4.5. In Vitro GET

Murine B16F10 melanoma cells were trypsinized and washed in AMEM with 5% FBS. After 5 min of centrifugation, the cell pellet was washed in ice-cold electroporation buffer (125 mM sucrose, 10 mM K2HPO4, 2.5 mM KH2PO4, 2 mM MgCl2) and resuspended at a concentration of 2.5 × 107 cells/mL. The cells (1 × 106) were then mixed with 10 µg of p21-hIL-12-ORT and placed between two parallel plate stainless steel electrodes with a 2 mm gap, connected to a pulse generator (Faculty of Electric Engineering, University of Ljubljana, Ljubljana, Slovenia) and subjected to 8 square-wave electric pulses (EP) at 100 V for a duration of 5 ms at a frequency of 1 Hz. Immediately after GET, 50 µL of FBS was added to the cells, which were incubated for 5 min at room temperature and then plated onto 10 cm2 Petri dishes (Greiner Bio-One, Frichenhausen, Germany) for further assays.

4.6. In Vivo GET

In vivo GET was performed as described before [37,38]. When tumors reached a volume of 40 mm3, they were treated with intratumoral injection of 50 μg/50 μL [37] of the p21-hIL-12-ORT plasmid. After 10 min [38], tumors were placed between two parallel stainless steel electrodes with a 6 mm gap and EP were applied (8 square-wave EP of 240 V amplitude, 5 ms duration and a frequency of 1 Hz, given in two perpendicular directions). The EP were generated by an electric pulse generator Electro Cell B10 (Leroy biotech, Betatech, Saint-Orens-de-Gameville, France). The following groups were included in the experiment: Injection of H2O alone (Control), intratumoral injection of p21-hIL-12-ORT alone (p21-hIL-12-ORT) or in combination with EP (p21-hIL-12-ORT + EP). In each group, 5–6 mice were included. To comply with the 3R rule of animal experiments, additional group receiving a control plasmid instead of the therapeutic plasmid was not included in this study, because similar experiments were already performed in the scope of other studies demonstrating that GET of IL-12 results in better antitumor effectiveness than GET of control plasmids [34].

4.7. Reverse Transcription Polymerase Chain Reaction (RT-PCR)

For in vitro and in vivo determination of IL-12 mRNA levels, total RNA was isolated from the cells and tumors 1 day after p21-hIL-12-ORT GET using the TRIzol Plus RNA Purification System (Invitrogen, Thermo Fisher Scientific). Samples were collected from 3 independent in vitro experiments and from 6 animals per experimental group in vivo. One µg of total RNA was reverse transcribed into cDNA using SuperScript VILOTM cDNA Synthesis Kit (Invitrogen), according to the manufacturer’s instructions. Two μL of the 10-times and 100-times diluted mixture was used as the template for the RT-PCR using SYBR® Green PCR Master Mix (Applied Biosystems, Thermo Fisher Scientific). A pair of primers was used to amplify hIL-12 and the housekeeping gene glyceraldehyde 3-phosphate dehydrogenase (GAPDH). RT-PCR was performed on a 7300 System (Applied Biosystems) as follows: activation of AmpliTaq Gold Enzyme (10 min at 95 °C), 45 cycles of denaturation (15 s at 95 °C), annealing and extension (1 min at 60 °C). The level of hIL-12 expression in each sample was calculated as the ratio of hIL-12 vs. reference gene GAPDH mRNA, and normalized to the untreated control group.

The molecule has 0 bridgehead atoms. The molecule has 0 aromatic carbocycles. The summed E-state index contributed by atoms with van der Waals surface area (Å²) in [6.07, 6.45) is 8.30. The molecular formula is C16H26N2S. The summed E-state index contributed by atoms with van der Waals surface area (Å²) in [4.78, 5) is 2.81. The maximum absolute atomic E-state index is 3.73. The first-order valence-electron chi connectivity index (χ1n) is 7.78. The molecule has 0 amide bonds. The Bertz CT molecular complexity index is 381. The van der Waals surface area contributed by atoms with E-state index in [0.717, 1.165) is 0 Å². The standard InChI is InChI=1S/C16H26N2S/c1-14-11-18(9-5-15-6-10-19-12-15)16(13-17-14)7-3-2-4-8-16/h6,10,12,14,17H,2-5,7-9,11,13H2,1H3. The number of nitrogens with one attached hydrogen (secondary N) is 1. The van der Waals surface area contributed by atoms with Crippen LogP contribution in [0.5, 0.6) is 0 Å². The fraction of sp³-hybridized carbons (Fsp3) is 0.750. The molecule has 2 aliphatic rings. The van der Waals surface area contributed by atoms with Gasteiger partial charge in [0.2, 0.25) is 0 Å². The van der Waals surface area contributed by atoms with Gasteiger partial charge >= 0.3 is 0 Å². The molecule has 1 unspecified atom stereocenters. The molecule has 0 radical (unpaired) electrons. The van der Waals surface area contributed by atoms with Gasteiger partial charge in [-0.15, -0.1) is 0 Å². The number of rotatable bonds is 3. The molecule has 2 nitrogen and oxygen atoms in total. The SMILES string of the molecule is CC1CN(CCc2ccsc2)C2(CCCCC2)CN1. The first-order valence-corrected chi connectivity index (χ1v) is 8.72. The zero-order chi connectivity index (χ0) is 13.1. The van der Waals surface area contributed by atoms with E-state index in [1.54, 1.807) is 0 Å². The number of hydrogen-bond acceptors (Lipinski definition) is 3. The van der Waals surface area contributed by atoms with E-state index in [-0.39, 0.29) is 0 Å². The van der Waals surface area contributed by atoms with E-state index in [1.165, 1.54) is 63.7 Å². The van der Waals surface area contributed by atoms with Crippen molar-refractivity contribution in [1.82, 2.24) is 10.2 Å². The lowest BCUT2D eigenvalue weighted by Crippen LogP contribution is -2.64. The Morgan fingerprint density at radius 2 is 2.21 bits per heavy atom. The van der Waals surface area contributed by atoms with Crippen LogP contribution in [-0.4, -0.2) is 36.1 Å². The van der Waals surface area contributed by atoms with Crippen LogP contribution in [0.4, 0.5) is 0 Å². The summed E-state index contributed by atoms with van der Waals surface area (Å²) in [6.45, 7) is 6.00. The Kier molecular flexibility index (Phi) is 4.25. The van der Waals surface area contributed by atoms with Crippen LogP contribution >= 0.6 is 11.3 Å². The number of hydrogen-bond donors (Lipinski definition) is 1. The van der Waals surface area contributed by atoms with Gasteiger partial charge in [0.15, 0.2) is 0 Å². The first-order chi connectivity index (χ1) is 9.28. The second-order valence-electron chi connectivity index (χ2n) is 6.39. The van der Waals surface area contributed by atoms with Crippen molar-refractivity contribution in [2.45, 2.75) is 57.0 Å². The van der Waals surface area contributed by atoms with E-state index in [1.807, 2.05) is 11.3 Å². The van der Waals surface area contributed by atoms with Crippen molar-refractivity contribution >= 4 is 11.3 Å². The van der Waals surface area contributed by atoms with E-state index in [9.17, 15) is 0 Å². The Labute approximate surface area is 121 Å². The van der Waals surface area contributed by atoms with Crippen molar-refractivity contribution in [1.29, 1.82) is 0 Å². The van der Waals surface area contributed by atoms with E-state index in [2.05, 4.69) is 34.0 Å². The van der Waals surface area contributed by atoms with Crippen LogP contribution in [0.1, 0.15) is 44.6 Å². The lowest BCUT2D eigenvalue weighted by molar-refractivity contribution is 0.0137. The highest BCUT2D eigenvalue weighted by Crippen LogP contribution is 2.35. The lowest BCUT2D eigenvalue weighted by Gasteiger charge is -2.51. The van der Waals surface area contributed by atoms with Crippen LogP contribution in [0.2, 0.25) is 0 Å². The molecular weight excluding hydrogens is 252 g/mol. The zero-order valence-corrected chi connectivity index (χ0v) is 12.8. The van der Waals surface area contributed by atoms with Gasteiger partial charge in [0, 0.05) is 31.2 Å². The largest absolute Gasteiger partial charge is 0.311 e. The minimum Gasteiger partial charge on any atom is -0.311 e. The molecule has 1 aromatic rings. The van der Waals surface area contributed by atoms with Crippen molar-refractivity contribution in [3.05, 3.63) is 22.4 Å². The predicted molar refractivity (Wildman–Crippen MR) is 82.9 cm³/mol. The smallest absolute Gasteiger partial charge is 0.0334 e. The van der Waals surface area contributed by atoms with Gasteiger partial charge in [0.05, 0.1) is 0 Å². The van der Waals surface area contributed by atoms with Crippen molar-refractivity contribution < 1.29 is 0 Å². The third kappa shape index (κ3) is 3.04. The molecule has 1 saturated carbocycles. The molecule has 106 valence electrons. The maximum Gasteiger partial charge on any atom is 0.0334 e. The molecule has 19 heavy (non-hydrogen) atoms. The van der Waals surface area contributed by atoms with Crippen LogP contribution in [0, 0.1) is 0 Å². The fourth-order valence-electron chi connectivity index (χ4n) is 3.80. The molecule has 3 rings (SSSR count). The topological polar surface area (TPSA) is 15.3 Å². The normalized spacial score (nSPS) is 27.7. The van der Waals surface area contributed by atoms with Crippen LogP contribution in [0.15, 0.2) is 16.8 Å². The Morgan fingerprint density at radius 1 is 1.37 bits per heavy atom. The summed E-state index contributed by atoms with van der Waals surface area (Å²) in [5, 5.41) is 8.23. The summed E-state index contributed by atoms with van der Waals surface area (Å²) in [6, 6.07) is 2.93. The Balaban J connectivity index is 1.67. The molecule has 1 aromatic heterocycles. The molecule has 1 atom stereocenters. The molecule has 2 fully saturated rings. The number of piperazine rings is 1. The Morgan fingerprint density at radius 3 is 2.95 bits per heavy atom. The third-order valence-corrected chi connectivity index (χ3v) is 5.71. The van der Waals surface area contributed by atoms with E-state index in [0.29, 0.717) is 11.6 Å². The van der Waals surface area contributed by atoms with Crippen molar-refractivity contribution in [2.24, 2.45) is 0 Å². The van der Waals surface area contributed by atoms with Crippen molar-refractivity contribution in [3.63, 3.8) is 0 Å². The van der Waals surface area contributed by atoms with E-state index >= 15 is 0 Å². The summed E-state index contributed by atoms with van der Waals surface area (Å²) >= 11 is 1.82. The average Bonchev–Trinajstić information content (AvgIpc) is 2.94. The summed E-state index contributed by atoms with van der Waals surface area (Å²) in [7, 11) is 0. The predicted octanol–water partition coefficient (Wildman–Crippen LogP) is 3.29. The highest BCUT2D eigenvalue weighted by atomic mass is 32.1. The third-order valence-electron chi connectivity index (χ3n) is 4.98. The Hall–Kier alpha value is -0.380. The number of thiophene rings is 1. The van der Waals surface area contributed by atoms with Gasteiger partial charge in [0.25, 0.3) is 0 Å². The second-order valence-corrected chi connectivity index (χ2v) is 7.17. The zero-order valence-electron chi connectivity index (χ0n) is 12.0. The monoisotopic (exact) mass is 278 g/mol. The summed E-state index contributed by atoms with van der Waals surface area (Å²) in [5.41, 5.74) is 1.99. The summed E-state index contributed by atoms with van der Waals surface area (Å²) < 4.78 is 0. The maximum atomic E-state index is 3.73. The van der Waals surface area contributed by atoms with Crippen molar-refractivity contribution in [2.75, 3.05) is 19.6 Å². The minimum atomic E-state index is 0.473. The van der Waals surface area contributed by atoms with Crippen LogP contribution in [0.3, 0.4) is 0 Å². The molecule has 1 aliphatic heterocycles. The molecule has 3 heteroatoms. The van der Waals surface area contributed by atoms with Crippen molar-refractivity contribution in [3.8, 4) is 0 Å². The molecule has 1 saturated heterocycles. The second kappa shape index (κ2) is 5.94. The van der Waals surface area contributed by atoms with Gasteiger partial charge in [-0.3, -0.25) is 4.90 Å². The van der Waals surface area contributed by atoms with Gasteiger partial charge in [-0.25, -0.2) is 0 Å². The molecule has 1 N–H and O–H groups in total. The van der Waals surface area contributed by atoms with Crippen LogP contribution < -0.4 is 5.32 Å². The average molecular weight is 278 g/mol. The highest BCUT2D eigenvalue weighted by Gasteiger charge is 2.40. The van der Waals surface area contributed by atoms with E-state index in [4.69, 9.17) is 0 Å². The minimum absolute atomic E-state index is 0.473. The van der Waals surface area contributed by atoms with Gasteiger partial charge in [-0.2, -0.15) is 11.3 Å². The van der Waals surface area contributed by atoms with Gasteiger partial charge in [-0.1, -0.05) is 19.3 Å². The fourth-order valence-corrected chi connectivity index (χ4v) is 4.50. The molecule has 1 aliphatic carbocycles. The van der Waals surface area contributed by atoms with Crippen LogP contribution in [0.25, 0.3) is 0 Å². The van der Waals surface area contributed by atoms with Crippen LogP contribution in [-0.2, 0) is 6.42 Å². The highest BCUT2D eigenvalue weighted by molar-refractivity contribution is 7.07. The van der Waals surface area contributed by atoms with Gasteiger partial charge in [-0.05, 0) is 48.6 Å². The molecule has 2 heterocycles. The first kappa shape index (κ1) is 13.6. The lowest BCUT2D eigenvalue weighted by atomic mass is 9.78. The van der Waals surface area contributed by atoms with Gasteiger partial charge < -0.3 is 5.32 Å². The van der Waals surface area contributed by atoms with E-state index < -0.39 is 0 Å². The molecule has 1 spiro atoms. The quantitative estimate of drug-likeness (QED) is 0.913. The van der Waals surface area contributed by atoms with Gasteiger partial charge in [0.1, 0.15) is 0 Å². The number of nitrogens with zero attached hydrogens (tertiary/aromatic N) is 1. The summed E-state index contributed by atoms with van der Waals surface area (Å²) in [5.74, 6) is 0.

4.8. Enzyme-Linked Immunosorbent Assay (ELISA)

To determine the protein concentration of IL-12, Quantikine® ELISA Human IL-12 p70 Immunoassay (R&D Systems, Minneapolis, MN, USA) was performed according to the manufacturer’s instructions. For in vitro quantification, whole media from B16F10 melanoma cells was removed 3 days after p21-hIL-12-ORT GET, was centrifuged, and aliquots were stored at −80 °C for further processing. The experiments were repeated 3 times independently. For in vivo quantification, 6 mice per experimental group were sacrificed, and the tumors were removed, weighed and stored at −80 °C. Thereafter, the tumors were mechanically macerated in liquid nitrogen, and immediately after that, the tumor samples were resuspended in 500 μL of PBS containing protease inhibitors and centrifuged for 10 min at 10,000 rpm. The supernatant was separated from the sediment and stored at −80 °C until analysis. Concentrations of IL-12 were determined from the slope of a standard curve and calculated as pg of cytokine per mL of media or ng of cytokine per mg of tumor tissue.